Performing 16th-Century Madrigals and Chansons with Middle-Level Midvoice and Tenor/Bass Choirs

May 5, 2016 / By: Reid Larsen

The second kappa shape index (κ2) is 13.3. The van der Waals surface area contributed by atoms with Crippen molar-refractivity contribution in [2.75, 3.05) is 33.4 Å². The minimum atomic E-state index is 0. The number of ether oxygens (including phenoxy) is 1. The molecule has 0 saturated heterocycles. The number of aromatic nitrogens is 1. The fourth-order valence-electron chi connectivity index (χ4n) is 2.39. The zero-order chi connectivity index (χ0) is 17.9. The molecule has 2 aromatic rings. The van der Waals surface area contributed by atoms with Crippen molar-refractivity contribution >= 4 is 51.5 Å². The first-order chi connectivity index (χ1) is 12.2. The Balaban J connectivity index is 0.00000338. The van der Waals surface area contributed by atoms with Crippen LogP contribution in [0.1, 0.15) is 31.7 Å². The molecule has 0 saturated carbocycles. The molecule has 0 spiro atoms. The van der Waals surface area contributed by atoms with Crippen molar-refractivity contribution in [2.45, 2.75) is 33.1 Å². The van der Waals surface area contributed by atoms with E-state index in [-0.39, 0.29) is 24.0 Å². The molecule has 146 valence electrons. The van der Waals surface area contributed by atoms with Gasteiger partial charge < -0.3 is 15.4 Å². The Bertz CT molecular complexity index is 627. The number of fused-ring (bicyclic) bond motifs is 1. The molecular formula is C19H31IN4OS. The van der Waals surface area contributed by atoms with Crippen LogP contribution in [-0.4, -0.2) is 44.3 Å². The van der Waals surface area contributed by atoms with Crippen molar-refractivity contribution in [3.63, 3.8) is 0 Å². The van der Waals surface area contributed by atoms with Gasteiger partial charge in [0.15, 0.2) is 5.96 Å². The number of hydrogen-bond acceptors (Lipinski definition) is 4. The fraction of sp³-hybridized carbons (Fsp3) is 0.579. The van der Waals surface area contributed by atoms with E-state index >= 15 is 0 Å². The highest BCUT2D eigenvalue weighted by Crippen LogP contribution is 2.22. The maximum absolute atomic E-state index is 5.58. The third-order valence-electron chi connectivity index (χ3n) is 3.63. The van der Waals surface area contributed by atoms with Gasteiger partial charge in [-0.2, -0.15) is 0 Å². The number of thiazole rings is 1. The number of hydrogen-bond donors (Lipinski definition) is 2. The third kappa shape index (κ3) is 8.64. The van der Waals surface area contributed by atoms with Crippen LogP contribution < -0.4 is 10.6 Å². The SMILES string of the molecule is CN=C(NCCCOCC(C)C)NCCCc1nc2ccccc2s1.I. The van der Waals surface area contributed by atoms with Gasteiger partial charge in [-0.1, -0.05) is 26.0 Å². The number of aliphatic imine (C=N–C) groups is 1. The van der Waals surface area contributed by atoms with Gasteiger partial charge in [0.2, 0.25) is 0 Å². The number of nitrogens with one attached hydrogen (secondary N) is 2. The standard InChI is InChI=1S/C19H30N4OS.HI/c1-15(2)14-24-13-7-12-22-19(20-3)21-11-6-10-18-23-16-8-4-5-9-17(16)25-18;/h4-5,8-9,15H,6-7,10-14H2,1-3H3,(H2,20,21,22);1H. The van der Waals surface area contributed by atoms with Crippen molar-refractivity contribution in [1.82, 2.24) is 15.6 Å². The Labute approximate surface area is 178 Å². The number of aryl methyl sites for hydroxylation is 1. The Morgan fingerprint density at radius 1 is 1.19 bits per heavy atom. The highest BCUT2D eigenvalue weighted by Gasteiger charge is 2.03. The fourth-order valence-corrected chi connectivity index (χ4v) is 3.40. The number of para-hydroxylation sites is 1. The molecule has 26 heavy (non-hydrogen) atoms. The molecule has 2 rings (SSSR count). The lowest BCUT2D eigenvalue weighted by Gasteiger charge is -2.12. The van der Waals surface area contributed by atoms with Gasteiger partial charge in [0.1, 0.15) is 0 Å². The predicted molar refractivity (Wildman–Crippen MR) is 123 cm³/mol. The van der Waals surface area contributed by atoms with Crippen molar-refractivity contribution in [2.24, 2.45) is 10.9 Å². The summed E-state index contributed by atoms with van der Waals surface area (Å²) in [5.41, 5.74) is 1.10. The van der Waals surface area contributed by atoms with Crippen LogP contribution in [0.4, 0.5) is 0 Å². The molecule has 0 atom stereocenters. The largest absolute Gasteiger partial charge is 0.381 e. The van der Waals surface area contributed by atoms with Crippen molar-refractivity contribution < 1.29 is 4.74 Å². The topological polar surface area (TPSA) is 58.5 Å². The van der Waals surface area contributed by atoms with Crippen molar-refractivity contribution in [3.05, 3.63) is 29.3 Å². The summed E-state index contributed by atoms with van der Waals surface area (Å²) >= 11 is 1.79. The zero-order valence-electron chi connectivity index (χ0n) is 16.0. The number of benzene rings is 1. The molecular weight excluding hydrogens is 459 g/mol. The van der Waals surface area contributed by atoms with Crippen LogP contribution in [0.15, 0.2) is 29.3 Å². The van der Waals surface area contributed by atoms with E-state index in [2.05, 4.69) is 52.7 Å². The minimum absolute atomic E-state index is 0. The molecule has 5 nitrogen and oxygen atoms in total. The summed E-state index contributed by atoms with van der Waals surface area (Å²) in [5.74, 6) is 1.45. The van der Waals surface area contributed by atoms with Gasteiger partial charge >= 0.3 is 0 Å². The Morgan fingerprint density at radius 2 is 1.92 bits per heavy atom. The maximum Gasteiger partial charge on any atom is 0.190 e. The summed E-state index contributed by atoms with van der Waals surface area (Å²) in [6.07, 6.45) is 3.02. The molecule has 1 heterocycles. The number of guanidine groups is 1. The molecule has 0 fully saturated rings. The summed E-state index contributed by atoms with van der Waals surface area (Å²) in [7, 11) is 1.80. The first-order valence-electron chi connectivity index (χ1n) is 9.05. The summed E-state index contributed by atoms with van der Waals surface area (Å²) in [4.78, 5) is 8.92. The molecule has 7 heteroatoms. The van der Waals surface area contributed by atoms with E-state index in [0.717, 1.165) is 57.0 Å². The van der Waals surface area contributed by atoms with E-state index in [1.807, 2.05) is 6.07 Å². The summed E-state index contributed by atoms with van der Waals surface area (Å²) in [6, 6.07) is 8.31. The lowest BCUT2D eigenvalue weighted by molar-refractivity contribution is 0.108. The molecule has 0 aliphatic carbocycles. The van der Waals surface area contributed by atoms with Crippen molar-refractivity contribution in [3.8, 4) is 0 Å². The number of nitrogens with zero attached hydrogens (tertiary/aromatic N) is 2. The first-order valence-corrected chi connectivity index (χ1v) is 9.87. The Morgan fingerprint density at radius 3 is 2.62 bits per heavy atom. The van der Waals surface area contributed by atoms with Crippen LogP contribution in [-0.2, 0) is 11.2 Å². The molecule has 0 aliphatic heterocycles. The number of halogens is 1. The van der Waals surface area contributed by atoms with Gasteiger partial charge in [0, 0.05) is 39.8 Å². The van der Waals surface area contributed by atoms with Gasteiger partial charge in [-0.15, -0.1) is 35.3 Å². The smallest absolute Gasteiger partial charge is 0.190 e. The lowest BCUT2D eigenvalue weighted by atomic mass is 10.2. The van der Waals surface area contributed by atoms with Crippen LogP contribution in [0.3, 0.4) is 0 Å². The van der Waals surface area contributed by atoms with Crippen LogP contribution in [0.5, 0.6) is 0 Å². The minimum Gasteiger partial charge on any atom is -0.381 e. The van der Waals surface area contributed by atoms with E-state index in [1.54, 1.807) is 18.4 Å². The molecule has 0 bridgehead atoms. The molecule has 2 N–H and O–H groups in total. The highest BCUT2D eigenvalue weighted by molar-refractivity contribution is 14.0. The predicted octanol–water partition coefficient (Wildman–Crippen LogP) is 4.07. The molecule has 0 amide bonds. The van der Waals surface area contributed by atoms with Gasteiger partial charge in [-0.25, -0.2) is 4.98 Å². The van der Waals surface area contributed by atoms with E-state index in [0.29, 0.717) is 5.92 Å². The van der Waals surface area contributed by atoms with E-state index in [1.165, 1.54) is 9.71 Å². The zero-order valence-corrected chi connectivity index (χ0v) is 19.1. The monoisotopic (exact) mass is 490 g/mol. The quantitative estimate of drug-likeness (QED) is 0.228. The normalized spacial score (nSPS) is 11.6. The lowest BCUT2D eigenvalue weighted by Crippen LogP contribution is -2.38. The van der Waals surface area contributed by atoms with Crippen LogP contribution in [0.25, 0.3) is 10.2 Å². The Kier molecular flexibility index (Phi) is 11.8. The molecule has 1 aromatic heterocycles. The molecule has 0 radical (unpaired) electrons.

The purpose of this study is to arrange 16th-century madrigals and chansons for adolescent changing voice choirs. The canon of choral music for this age group underrepresents 16th-century music, particularly secular genres. This study details several aspects of 16th-century music that make it inherently accessible to developing musicians. Performance practices of the time included instrumental doubling and instrumental substitution of vocal lines in pieces scored a cappella. This practice of instrumental substitution allows directors the option of assigning instruments to certain vocal lines which in turn makes complex five or six-part vocal scores suitable for middle-level choirs. In addition, instruments, providing reinforcement to developing singers, may double vocal lines sung by choristers. Further, the relative pitch of the time period gives flexibility to the range and register needs of changing voices. An examination of the adolescent voice change provides insight into the arranging process. This discussion is devoted to historic and contemporary research on the adolescent voice change and practical considerations for creating arrangements for this age group. The project includes arrangements for seventh-grade midvoice choir and eighth-grade tenor/bass choir based primarily on the voice classification system of Cooksey (1999). Arrangements include editions of “Adieu mes Amours” and “El Grillo” by Josquin des Prez, “O Bella Fusa” by Orlando di Lasso, and “Sing We and Chant It” by Thomas Morley.